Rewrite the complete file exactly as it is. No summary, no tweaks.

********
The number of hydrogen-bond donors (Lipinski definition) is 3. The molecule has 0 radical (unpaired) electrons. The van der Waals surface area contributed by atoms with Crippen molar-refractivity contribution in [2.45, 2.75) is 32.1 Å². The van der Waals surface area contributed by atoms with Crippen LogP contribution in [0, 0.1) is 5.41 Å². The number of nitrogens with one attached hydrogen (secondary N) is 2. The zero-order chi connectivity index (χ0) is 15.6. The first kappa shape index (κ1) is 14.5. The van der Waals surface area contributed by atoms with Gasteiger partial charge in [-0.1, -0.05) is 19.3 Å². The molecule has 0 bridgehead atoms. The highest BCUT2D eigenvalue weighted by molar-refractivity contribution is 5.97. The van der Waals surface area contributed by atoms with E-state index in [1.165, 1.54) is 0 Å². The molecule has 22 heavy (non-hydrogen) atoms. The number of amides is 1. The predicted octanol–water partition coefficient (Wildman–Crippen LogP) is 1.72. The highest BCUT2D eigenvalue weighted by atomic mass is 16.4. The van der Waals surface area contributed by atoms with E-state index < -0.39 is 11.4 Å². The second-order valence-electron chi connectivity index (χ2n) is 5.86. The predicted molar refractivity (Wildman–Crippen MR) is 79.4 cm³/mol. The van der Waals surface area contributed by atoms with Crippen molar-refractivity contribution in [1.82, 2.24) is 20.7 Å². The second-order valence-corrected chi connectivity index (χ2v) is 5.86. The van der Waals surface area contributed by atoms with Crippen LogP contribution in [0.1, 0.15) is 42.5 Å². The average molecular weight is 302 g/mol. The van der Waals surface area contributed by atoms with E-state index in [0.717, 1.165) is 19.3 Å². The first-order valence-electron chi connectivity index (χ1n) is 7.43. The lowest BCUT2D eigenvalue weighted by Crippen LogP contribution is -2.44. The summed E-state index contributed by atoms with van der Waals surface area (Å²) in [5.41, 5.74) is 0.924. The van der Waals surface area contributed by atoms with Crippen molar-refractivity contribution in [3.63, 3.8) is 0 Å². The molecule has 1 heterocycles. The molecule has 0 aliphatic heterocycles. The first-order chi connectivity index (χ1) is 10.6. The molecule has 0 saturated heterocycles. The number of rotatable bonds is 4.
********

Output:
The number of hydrogen-bond donors (Lipinski definition) is 3. The molecule has 0 radical (unpaired) electrons. The van der Waals surface area contributed by atoms with Crippen molar-refractivity contribution in [2.45, 2.75) is 32.1 Å². The van der Waals surface area contributed by atoms with Crippen LogP contribution in [0, 0.1) is 5.41 Å². The number of nitrogens with one attached hydrogen (secondary N) is 2. The zero-order chi connectivity index (χ0) is 15.6. The first kappa shape index (κ1) is 14.5. The van der Waals surface area contributed by atoms with Gasteiger partial charge in [-0.1, -0.05) is 19.3 Å². The molecule has 0 bridgehead atoms. The highest BCUT2D eigenvalue weighted by molar-refractivity contribution is 5.97. The van der Waals surface area contributed by atoms with E-state index in [1.165, 1.54) is 0 Å². The molecule has 22 heavy (non-hydrogen) atoms. The number of amides is 1. The predicted octanol–water partition coefficient (Wildman–Crippen LogP) is 1.72. The highest BCUT2D eigenvalue weighted by atomic mass is 16.4. The van der Waals surface area contributed by atoms with E-state index < -0.39 is 11.4 Å². The second-order valence-electron chi connectivity index (χ2n) is 5.86. The predicted molar refractivity (Wildman–Crippen MR) is 79.4 cm³/mol. The van der Waals surface area contributed by atoms with Crippen molar-refractivity contribution in [1.82, 2.24) is 20.7 Å². The second-order valence-corrected chi connectivity index (χ2v) is 5.86. The van der Waals surface area contributed by atoms with Crippen LogP contribution in [0.1, 0.15) is 42.5 Å². The average molecular weight is 302 g/mol. The van der Waals surface area contributed by atoms with E-state index in [0.717, 1.165) is 19.3 Å². The first-order valence-electron chi connectivity index (χ1n) is 7.43. The lowest BCUT2D eigenvalue weighted by Crippen LogP contribution is -2.44. The summed E-state index contributed by atoms with van der Waals surface area (Å²) in [5.41, 5.74) is 0.924. The van der Waals surface area contributed by atoms with Crippen molar-refractivity contribution in [3.63, 3.8) is 0 Å². The molecule has 1 heterocycles. The molecule has 0 aliphatic heterocycles. The first-order chi connectivity index (χ1) is 10.6. The molecule has 0 saturated heterocycles. The number of rotatable bonds is 4.